We stopped for lunch at Illiloute Falls. We walked upstream for a minute to both escape the other hikers on break, and to find a good place to dangle our feet in the water while we ate. My nephew passed the time by capturing ants, then dropping them in the water for the trout to eat – I have no idea if that runs afoul of the National Park Service’s “Leave No Trace” guidelines.
Back on the trail, and more than halfway done, we passed the turnoff for the John Muir Trail. John Muir is 210 miles long, ending at the 14,000-foot summit of Mt. Whitney. It is also an on-ramp to the thousands-of-miles-long Pacific Crest Trail. Our passers-by now included people whose loaded packs announced their intention to spend (or who’s unshaven faces announced that they had already spent) more than a single day on these long hikes through the wilderness. Passing our little group, they were probably muttering about day hikers glomming up the trails as I had sniffed about the car-hikers back at Glacier Point. Internally, I tipped my hat to them.
Vernal Falls blew my earlier Panorama population calculation out of the creek – there were 500 people lounging about who had hiked the two miles from the valley to sit in the water or photograph the view.
Most of the shady spots were already occupied. We had to walk further than I would have preferred to find a vacant tree. Slowly recovering, and regrouping for the last leg back to the valley, I analyzed the crowd. My first conclusion was that we must be closer to the valley than I had thought, because there’s no way that guy and his wife walked two miles. I double-checked my map. Wow, they really did it. Another internal hat tip.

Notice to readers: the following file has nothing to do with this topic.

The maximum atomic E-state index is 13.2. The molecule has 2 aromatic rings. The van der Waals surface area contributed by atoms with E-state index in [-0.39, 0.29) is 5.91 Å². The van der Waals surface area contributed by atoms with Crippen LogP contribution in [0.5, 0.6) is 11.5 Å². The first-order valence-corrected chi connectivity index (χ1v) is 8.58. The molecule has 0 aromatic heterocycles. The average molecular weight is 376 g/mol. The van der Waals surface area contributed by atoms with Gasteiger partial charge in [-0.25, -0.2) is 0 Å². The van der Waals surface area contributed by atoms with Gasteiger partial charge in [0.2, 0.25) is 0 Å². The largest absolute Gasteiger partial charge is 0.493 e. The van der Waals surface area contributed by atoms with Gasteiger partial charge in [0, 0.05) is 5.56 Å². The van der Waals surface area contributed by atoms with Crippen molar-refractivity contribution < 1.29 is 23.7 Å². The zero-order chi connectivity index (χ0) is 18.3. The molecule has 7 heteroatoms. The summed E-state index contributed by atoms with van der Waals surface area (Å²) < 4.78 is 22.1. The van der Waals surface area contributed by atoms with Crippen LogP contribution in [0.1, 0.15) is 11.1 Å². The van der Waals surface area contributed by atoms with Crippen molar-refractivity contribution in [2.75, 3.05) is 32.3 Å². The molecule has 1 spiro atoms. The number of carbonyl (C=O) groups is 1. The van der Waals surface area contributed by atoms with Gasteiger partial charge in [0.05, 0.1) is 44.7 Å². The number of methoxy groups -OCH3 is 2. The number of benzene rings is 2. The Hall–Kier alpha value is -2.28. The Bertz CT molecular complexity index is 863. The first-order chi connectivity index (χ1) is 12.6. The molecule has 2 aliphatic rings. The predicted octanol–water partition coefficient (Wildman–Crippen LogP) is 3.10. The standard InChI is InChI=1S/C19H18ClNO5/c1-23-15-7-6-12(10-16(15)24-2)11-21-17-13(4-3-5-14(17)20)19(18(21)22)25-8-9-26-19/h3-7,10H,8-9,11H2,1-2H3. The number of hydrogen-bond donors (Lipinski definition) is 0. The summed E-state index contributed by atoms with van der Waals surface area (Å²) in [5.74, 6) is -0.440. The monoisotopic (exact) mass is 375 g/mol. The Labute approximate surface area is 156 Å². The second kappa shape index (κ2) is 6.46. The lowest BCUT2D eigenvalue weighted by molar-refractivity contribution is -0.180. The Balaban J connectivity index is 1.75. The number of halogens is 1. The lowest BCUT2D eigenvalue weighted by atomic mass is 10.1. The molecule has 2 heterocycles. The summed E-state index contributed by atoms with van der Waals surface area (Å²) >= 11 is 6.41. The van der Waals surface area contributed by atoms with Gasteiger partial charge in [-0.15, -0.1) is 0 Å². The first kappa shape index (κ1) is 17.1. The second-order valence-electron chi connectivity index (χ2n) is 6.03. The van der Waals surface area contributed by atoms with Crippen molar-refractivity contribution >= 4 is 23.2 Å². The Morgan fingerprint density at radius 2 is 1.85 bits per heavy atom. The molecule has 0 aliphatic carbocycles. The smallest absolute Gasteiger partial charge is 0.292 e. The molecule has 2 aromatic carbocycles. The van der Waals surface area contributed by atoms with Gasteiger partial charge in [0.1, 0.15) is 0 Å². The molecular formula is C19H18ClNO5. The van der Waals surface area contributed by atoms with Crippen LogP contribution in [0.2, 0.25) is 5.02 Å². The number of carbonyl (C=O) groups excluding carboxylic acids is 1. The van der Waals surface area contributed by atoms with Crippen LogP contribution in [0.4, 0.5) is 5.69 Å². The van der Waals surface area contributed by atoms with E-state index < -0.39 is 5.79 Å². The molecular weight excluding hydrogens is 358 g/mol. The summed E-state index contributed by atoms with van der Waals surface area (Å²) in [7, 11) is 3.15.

Bears are not the most dangerous animals in Yosemite
Rested, we started the homestretch. Now there were people all over, though I was too tired to care.
Less than a mile away from the falls we saw a group of 12 people on the trail, stopped. I could see cameras. As I pulled up I saw the roadblock: a short way ahead a young bear was eating berries. Click click click click, went the shutters on all 12 cameras, over and over. We sounded like some giant cicada. The bear kept eating. Click click. The bear moved to a different bush, and kept eating. A couple people started looking at their watches.
Two men began discussing options. “How long do you want to wait?” and “Should we try to scare it away so we can get by?”